Today's reflection on the Daily Texts:
"From the rising of the sun to its setting my name is great among the nations," says the Lord. - Malachi 1:11
Many will come from the east and the west, and will take their places at the feast with Abraham, Isaac, and Jacob in the kingdom of heaven. - Matthew 8:11 (NIV)
Two-year reading texts: Psalm 119:65-72; 2 Samuel 15:1-29; John 9:1-12
One great benefit of reading scripture regularly is that it gives a whole different perspective on what it means to be a citizen of a nation and what it means to be a child of God. The nearby kingdoms of the Old Testament who were life-and-death enemies or allies of Israel and Judah have been gone so long that their names seem like only difficult tongue-twisters. The Roman Empire that ruled the known world in Jesus' time decayed and fell a few hundred years later. When the Bible speaks of "the nation," it means the descendants of Jacob who became Israel, wherever they might be. When it speaks of "the nations," it means the Gentiles, all other people, however they have organized themselves into political groups. God is there for all of them, and in Christ, we have the fulfillment of God's design that all people everywhere should have access to God's table.
At times in history, other groups have identified themselves with "the nation," appropriating all of God's promises and grace for themselves. These rise and fall, come and go - but God continues. America is probably the prime example, in my lifetime, of a country with enough faith to be inspired by the stories of the Bible, but also enough pride to see its borders as the markers of God's favor. The tension between the kingly and prophetic voices in scripture has found a long-running parallel in our American tension between a sense of identity rooted in Judeo-Christian faith and a commitment to truly submit our vast resources to God's vision of a better future for all. I can't read scriptures like today's verses, without thinking of our current presidential election and our ongoing struggle to figure out how to be a people whose lives and work reflect God's intent.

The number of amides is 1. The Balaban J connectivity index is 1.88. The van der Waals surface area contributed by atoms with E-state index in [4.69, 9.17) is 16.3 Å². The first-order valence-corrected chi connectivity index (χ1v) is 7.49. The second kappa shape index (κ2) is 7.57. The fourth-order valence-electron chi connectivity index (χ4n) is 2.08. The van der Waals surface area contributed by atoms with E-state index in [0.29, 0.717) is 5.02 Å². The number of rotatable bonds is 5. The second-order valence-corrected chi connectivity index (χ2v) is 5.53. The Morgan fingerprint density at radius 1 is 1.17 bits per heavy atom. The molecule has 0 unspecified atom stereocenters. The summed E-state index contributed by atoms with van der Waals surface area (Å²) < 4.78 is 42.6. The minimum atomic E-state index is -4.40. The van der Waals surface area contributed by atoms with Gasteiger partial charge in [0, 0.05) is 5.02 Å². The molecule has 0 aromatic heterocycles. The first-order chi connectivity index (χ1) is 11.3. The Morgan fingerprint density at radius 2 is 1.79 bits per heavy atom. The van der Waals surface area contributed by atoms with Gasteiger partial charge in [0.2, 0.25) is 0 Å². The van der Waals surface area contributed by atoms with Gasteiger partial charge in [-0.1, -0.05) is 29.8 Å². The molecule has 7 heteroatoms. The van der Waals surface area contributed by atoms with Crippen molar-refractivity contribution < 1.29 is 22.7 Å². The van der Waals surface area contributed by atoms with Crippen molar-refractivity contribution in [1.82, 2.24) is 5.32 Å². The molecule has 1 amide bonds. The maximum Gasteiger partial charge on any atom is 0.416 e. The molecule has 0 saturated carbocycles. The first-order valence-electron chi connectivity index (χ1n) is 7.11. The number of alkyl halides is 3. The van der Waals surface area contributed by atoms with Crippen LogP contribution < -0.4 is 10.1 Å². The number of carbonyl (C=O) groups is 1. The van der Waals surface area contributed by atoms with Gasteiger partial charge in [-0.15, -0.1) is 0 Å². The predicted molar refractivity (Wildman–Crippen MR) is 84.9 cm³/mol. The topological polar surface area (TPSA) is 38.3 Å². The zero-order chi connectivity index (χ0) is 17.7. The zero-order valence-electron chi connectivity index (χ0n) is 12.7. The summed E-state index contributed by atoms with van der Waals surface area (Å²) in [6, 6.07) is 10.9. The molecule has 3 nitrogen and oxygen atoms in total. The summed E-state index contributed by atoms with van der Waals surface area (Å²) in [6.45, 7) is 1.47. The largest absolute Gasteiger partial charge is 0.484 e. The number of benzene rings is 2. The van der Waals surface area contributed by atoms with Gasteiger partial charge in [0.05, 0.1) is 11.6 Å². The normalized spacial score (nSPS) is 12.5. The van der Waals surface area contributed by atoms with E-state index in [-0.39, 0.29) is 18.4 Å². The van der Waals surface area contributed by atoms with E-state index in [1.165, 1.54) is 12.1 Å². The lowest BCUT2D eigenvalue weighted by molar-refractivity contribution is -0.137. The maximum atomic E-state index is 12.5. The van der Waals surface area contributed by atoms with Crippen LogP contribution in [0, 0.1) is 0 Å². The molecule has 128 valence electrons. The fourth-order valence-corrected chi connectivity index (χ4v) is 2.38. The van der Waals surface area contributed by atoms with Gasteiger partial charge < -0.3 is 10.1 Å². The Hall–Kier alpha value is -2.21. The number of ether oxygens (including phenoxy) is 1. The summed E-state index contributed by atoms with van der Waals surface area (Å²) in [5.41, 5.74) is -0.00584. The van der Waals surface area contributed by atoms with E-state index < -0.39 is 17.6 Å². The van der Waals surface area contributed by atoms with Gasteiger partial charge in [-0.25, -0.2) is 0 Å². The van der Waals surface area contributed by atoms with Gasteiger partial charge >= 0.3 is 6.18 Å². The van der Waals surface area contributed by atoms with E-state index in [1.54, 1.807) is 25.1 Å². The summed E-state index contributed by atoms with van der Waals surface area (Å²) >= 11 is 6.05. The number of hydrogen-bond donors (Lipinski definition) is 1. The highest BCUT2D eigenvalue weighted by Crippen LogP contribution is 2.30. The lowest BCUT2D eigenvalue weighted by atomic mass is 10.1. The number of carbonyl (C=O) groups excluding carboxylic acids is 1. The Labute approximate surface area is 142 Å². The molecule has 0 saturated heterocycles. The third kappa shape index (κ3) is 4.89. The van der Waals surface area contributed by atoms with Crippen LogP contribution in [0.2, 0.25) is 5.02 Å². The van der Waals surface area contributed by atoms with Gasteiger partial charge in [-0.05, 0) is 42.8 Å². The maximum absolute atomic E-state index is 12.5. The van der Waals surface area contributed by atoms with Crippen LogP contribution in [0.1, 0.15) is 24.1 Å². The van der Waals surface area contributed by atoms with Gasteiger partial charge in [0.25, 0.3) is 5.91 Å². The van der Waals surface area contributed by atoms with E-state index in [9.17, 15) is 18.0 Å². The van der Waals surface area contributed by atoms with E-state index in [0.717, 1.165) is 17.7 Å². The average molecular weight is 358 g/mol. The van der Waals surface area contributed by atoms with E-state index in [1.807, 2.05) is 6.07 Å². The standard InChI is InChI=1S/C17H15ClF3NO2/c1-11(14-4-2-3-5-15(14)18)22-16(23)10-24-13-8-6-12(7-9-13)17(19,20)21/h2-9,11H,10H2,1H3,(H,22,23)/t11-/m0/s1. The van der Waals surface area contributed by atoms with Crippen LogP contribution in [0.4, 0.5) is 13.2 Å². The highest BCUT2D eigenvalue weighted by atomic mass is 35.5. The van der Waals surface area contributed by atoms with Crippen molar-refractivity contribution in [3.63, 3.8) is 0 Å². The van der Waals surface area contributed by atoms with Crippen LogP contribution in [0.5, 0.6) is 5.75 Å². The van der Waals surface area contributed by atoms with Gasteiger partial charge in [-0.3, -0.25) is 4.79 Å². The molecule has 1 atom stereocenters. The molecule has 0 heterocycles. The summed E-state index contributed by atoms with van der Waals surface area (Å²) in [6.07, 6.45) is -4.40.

Two important factors rise up from these two little verses today. One is that God has to be at the center of any people or nation or effort before it can be truly great. We can build a solid foundation by humbly bearing the name of God, knowing that it's not we ourselves who are great, but the One who created us and all others. The second is that God desires all nations, all people to take their place together at the banquet of God's love, so that true faith in God leads toward peace and reconciliation, healing, respect, and abundant life for everybody. Rather than futilely trying to grab what we can and hoard it for ourselves, we understand that the earth is God's, and everything in it, and whatever power and influence we've been given is a gift for us to steward toward God's design.
Thank you, God, for creating us in all our variety, for giving us tribes and groups of people with whom we can become families and communities, and for providing a clear vision in which our divisions are not ends in themselves, but different ways to show forth your love. Call us to see you, to hear your word, to build on the power of your name, and to work for your love for all people, here and in all nations.